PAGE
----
Tuesday, August 30, 2011

Warhammer Undead

Although I've never really embraced the hobby, I've always been fascinated by the Games Workshop idea, and the collecting of, painting of, and playing with armies in the Warhammer and Warhammer 40k settings. The Warhammer setting is an interesting one. I've heard it described (and I'm paraphrasing) as a setting that you think is D&D, but it turns out is actually Call of Cthulhu in fantasy drag. I've been following it as a fringe member of the fanbase for many years--since at least 1994 when I started collecting a run of White Dwarfs. Although at the time, the setting was more tongue in cheek parody with cartoonish and clownishly colorful and often silly art and miniatures, the background flavor text from the darker days of the 1980s was still sufficiently evident that I could see the potential in it. That dark fantasy was naturally right up my alley, and the overt Cthulhuisms spread throughout the setting (especially the fantasy setting, but it's true for both) were kind of exciting in their new milieu.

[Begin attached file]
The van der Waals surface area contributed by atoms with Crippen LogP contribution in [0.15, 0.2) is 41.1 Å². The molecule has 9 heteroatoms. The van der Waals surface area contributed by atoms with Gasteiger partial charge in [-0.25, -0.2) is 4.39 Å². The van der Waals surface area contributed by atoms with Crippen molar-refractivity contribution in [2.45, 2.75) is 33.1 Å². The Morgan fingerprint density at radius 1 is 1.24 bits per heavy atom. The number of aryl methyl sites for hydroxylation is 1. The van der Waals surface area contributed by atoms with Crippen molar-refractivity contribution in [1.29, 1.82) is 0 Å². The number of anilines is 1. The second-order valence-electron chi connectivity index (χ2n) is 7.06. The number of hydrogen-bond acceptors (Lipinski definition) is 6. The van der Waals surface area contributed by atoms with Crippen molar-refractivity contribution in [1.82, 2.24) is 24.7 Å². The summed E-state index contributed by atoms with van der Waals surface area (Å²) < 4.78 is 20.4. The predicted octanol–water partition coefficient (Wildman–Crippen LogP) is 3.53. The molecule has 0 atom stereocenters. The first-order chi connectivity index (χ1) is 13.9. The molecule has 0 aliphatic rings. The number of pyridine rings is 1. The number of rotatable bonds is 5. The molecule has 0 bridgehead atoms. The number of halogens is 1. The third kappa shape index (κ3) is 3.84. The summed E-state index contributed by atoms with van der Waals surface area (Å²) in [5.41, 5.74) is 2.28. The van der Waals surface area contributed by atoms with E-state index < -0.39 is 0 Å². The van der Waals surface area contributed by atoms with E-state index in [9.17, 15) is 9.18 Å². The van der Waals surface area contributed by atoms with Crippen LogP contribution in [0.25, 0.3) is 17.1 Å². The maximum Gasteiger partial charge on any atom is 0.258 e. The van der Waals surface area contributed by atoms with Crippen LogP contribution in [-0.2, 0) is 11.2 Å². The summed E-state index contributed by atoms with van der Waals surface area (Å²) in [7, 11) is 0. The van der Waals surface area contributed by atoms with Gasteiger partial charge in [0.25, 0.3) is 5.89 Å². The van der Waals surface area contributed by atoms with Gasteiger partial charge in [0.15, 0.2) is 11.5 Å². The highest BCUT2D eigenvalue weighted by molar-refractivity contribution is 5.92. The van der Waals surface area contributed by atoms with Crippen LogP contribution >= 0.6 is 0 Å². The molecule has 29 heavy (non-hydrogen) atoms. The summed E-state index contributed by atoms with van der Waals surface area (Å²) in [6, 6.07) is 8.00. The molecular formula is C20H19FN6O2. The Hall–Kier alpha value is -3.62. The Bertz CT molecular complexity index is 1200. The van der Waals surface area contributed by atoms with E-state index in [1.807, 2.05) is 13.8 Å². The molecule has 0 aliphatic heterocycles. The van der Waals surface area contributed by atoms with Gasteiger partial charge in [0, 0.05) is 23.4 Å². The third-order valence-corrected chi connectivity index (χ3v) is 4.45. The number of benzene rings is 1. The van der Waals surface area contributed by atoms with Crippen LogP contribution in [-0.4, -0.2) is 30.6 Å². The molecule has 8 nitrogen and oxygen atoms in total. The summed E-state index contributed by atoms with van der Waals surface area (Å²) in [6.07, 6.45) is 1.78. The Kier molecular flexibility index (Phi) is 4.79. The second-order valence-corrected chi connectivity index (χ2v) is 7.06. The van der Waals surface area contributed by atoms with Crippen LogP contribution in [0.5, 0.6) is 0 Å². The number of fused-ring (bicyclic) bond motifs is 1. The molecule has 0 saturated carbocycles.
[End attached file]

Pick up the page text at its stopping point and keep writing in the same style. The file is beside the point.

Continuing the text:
From this inauspicious--yet curiously sufficient to hook me--beginning, Games Workshop has since almost completely restored my faith in the system, the setting and everything else. The art is now very dark and evocative, since hiring artists like Adrian Smith as one of their primary stylistic leaders, revamping almost their entire miniatures line--several times, actually--and improving the look of the sculpts not only from a technical aspect but also from an artistic and stylistic perspective as well, and focusing much more on the playing the setting(s) straight rather than using them as a dumping ground for pop culture references and lame puns. I've reviewed a bit of their more recent fiction here, and I've had Eisenhorn on my reading list all summer (although sadly, my progress through it has been fairly slow as I've been distracted by a lot of other things.)

I had, however, other than this fiction, dropped out of Games Workshop mainstreamiana for a variety of reasons, and considered that a past hobby that never really was, something that I was over and done with. But, for a variety of reasons, that may not be completely true, and I went out and bought 4-5 current White Dwarfs, looked over the online catalogs a lot, and even called my younger brother, who was much more invested in the hobby, and chatted with him about it for an hour or so the other night. What changed?